The missing transverse momentum, with magnitude \(E_{\mathrm {T}}^{\mathrm {miss}}\), is calculated as the negative vector sum of all reconstructed objects associated with the primary vertex. This includes calibrated electrons, muons, and \(R=0.4\) jets, and a track-based soft term (TST) using ID tracks not associated with the preselected hard objects [73]. The TST is built from tracks with \(p_{\mathrm {T}}\) \(>\,400\) \(\text {Me}\text {V}\) and \(|\eta | < 2.5\) which have a sufficient number of hits in the ID, a good fit quality, and an origin consistent with the primary vertex.

Double counting of electrons, muons, and jets reconstructed by more than one lepton and/or jet algorithm as well as misreconstruction of distinct physics objects produced in close proximity are resolved by the overlap removal procedure. The procedure is applied to the baseline objects in the following order:
  • electron–electron: if two electrons share an ID track then the lower quality electron is removed; if both electrons are of the same quality then the lower-\(p_{\mathrm {T}}\) electron is removed;

  • electron–muon: remove the electron which shares an ID track with the muon;

  • electron–jet with \(R=0.4\): remove the jet if \(\Delta {}R(e,\mathrm {jet}) < 0.2\) and, in the \(e\nu J\) channel only, the jet is not b-tagged; after repeating this step for all pairs of electrons and surviving jets, electrons within \(\Delta {}R = 0.4\) of a jet are removed;

  • muon–jet with \(R=0.4\): if \(\Delta {}R(\mu ,\mathrm {jet}) < 0.2\) and the jet has less than three ID tracks originating from the muon production vertex and, in the \(e\nu J\) channel only, the jet is not b-tagged, then the jet is removed; after repeating this step for all pairs of muons and surviving jets, muons within \(\Delta {}R = 0.4\) of a jet are removed.

The second overlap removal procedure applied only in the \(e\nu J\) channel involves baseline electrons and final boosted jets. The boosted jet is removed if a baseline electron is present within \(\Delta {}R=1.0\) of the boosted jet direction.
Table 1

Object definitions in the \(eejj\) and \(e\nu J\) channels. Muon selections are given in parentheses

Selection type

Objects

\(eejj\)

\(e\nu J\)

Baseline

Electrons (muons)

\(p_{\mathrm {T}} >30\) \(\text {Ge}\text {V}\) (\(>40\) \(\text {Ge}\text {V}\))

\(p_{\mathrm {T}} >40\) \(\text {Ge}\text {V}\)

\(|\eta | < 2.47\), excluding \(1.37<|\eta |<1.52\) (\(< 2.5\))

Both channels: Quality loose (medium)

Both channels: No isolation (loose isolation with ID tracks)

\(|d_0|/\sigma _{d_0}< 5\) (\(< 3\)); \(|z_0 \sin \theta | < 0.5\) mm

Jets

Both channels: \(R=0.4\) jets, \(p_{\mathrm {T}} >20\) \(\text {Ge}\text {V}\)

b-jets

\(R=0.4\) jets

\(|\eta |<2.5\), JVT

Final

Electrons

\(p_{\mathrm {T}} >30\) \(\text {Ge}\text {V}\)

\(p_{\mathrm {T}} >65\) \(\text {Ge}\text {V}\)

Quality medium

Quality tight

Both channels: Loose isolation

Jets

\(R = 0.4\) jets

\(R = 1.0\) jets

\(p_{\mathrm {T}} >50\) \(\text {Ge}\text {V}\)

\(p_{\mathrm {T}} >200\) \(\text {Ge}\text {V}\)

\(|\eta |<2.8\), JVT

\(|\eta |<2\)

Table 2

Event selection sequences in the \(eejj\) and \(e\nu J\) channels. \(W\)-tag50 refers to the W-tagger with a 50% signal efficiency. ‘Truth matching’ requires selected electrons to match electrons from the event generators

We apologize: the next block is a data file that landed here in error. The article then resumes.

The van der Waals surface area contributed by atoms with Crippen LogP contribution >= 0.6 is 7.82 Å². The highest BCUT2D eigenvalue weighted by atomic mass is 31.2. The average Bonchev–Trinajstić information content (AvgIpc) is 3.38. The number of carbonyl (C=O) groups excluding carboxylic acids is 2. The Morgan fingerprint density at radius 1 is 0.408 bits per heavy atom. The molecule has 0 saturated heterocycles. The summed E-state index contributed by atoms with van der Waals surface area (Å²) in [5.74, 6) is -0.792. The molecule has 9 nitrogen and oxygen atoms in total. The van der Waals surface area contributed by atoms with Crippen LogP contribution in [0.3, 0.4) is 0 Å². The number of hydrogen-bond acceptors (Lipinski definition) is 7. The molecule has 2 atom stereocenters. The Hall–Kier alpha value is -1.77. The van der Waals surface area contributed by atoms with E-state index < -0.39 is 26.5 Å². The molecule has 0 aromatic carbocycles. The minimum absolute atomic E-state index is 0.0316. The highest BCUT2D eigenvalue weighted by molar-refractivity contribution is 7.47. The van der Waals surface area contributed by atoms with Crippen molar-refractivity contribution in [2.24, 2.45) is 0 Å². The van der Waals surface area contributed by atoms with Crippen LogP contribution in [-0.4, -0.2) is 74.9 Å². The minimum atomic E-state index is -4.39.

\(eejj\)

\(e\nu J\)

Overlap removal (1)

Between baseline

Between baseline

Electrons, muons, jets

Electrons, muons, jets, b-jets

Jet cleaning

Both channels: Reject event if it has a baseline \(R=0.4\) jet of non-collision origin

Overlap removal (2)

Between baseline electrons

And final \(R=1.0\) jets

Number of jets

\(N^\mathrm {jets}_\mathrm {final} \ge 2\)

\(N^J_\mathrm {final} \ge 1\)

Number of leptons

\(N^e_\mathrm {final} = 2\)

\(N^e_\mathrm {final} = 1\)

\(N^e_\mathrm {baseline} \ge 2\) and \(N^\mu _\mathrm {baseline} = 0\)

\(N^e_\mathrm {baseline} = 1\) and \(N^\mu _\mathrm {baseline} = 0\)

Trigger matching

Both channels: Reject event if final electrons are not matched to the trigger objects

Truth matching

Both channels: Simulation only: reject event if a selected electron fails truth matching

\(E_{\mathrm {T}}^{\mathrm {miss}}\)

\(E_{\mathrm {T}}^{\mathrm {miss}} > 100\) \(\text {Ge}\text {V}\)

\(m_{J}\)

\(m^J_\mathrm {final}>50\) \(\text {Ge}\text {V}\)

\(D_2^{\beta =1}\)

Reject event if

Final \(R=1.0\) jet does not satisfy

Upper bound on \(D_2^{\beta =1}\) for \(W\)-tag50

One of the background sources common to both channels is a misidentification of hadronic jets, photon conversions in the material or electrons from hadron decays as prompt electrons, referred to as the fake-electron background (Sect. 5). As this background is estimated in a data-driven way, to avoid double counting, the selected electrons in simulated background events are required to coincide with electrons from the event generators (referred to as ‘truth matching’ in Table 2).

To correct for differences in various object reconstruction and identification efficiencies between the data and simulated event samples, the simulated events are weighted to correct for differences in the trigger, object reconstruction and identification efficiencies between the data and simulation [57, 59, 68]. The correction weights are estimated using measurements in control data samples and are typically consistent with unity to within 5%.